Whatever LIV’s brand or style, Tuesday’s announcement is a singular milestone in Saudi’s quest to become a giant in global sports. With the deal, the empire can move, at least in golf, from a high-heeled bully to a seat of power at the table of power.
Saudi officials have repeatedly denied that political or public relations motives underlie their desire to pursue sports investing. Instead, they have framed the investments necessary to shore up the resource-rich kingdom’s finances and to elevate its standing on the world stage.
Despite its golf footprint, the wealth fund previously bought Newcastle United, a powerful English football team, and companies with close ties to the fund have been eyeing investments in cricket, tennis and e-sports. And Saudi Arabia has been trying to host major sporting events, ranging from boxing matches to its pending bid to host the 2030 World Cup.
But when Saudi Arabia got into golf last year, it was almost unthinkable that al-Rumayyan would so quickly become an official ally of Monahan and the sport’s other power broker.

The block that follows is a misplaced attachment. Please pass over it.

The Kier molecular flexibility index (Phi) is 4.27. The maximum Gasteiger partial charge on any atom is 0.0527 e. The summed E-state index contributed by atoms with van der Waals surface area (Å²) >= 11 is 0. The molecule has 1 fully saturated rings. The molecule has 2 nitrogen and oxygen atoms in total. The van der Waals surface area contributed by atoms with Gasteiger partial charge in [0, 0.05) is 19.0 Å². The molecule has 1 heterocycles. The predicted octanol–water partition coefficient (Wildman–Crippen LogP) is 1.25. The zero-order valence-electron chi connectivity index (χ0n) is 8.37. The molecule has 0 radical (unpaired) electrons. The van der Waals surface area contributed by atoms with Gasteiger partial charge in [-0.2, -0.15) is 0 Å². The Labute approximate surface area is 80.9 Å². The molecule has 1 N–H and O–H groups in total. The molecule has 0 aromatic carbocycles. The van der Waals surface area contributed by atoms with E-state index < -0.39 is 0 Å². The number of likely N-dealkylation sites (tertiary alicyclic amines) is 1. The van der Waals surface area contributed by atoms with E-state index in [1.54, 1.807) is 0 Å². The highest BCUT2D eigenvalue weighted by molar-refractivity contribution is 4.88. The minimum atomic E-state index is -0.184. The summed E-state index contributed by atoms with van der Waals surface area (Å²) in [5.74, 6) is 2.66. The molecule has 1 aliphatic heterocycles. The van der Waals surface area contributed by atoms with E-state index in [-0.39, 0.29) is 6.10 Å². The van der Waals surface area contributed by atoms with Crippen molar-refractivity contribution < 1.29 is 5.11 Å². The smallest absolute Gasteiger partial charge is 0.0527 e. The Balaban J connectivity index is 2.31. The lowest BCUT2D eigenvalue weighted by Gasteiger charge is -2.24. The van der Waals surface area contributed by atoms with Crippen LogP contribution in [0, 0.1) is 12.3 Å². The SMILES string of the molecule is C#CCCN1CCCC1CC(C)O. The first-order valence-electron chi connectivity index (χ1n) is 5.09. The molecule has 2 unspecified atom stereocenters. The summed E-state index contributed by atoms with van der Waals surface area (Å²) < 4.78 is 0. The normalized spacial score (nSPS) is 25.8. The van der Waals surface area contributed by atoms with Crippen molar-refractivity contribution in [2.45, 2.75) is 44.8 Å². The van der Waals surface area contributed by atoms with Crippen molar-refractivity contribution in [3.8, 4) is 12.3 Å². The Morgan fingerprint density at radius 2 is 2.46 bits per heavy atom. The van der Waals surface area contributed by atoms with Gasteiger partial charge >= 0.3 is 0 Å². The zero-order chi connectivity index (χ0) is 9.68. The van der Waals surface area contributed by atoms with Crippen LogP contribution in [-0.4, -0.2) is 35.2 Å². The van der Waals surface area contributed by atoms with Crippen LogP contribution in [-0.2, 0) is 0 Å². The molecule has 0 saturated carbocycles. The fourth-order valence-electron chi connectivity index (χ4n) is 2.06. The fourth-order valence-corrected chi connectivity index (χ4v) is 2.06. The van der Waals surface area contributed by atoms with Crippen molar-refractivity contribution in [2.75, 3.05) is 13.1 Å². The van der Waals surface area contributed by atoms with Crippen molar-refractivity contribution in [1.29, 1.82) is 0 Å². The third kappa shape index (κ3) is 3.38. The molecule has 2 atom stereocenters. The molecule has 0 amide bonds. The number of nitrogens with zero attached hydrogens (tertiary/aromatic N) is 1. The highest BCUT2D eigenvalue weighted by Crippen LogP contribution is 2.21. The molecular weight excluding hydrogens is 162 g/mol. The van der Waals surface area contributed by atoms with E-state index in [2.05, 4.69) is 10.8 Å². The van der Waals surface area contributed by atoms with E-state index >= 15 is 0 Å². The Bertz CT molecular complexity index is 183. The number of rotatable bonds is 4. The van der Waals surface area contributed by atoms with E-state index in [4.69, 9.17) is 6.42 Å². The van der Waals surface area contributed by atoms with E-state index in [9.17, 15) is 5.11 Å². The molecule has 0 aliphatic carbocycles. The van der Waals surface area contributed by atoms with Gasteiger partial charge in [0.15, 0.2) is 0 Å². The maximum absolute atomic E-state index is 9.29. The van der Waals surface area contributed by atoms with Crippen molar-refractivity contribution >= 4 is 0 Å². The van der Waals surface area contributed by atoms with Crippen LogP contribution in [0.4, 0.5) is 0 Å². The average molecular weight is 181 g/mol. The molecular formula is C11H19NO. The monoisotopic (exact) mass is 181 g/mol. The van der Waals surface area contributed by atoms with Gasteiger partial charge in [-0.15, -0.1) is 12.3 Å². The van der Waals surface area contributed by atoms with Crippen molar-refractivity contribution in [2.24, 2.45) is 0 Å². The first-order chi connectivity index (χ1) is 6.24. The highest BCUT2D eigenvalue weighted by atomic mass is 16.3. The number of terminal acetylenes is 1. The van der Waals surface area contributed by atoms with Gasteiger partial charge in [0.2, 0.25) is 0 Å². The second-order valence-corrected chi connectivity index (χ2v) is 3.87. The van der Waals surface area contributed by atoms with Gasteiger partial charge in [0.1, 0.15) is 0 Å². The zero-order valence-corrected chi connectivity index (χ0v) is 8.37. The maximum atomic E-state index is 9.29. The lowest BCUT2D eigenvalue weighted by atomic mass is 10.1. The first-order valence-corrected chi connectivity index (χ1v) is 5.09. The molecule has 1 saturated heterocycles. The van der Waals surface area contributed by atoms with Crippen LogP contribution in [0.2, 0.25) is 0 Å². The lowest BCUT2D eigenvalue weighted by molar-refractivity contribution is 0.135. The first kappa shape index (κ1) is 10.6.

“Anyone who thinks about it logically will see that something had to happen,” PGA Tour player Adam Hadwin said Tuesday. It was inconceivable, he suggested, that the world’s best players would only be competing against each other in the four major tournaments, but the truce “happened so quickly and in this surprising way.”
For most of the last year, LIV players have deflected questions about Saudi Arabia’s history to human rights and other matters that helped make the kingdom’s foray into golf an international flash point. They are, it is often said, just golfers and entertainers.
Until Tuesday, Monahan was trying to use Saudi Arabia’s stain to undermine the new league and its golfers.
“I would ask any player who has left, or any player who would consider leaving: Have you ever apologized for being a member of the PGA Tour?” he said last year.
On Tuesday, as Monahan said golf faction leaders had “realized that we are better off together than fighting or going our separate ways,” his tour players faced questions about their lucrative relationship with Riyadh.
“I’ve dedicated my whole life to being at the highest level of golf,” said Hadwin, the touring player. “I will not stop playing golf because the entities I play with have joined the Saudi government.”
Reporting contributed by Andrew Das, Kevin Drapers, Lauren Hirsch, Eric Lipton, Victor Mather, Ahmad Al-Omran And Bill Pennington.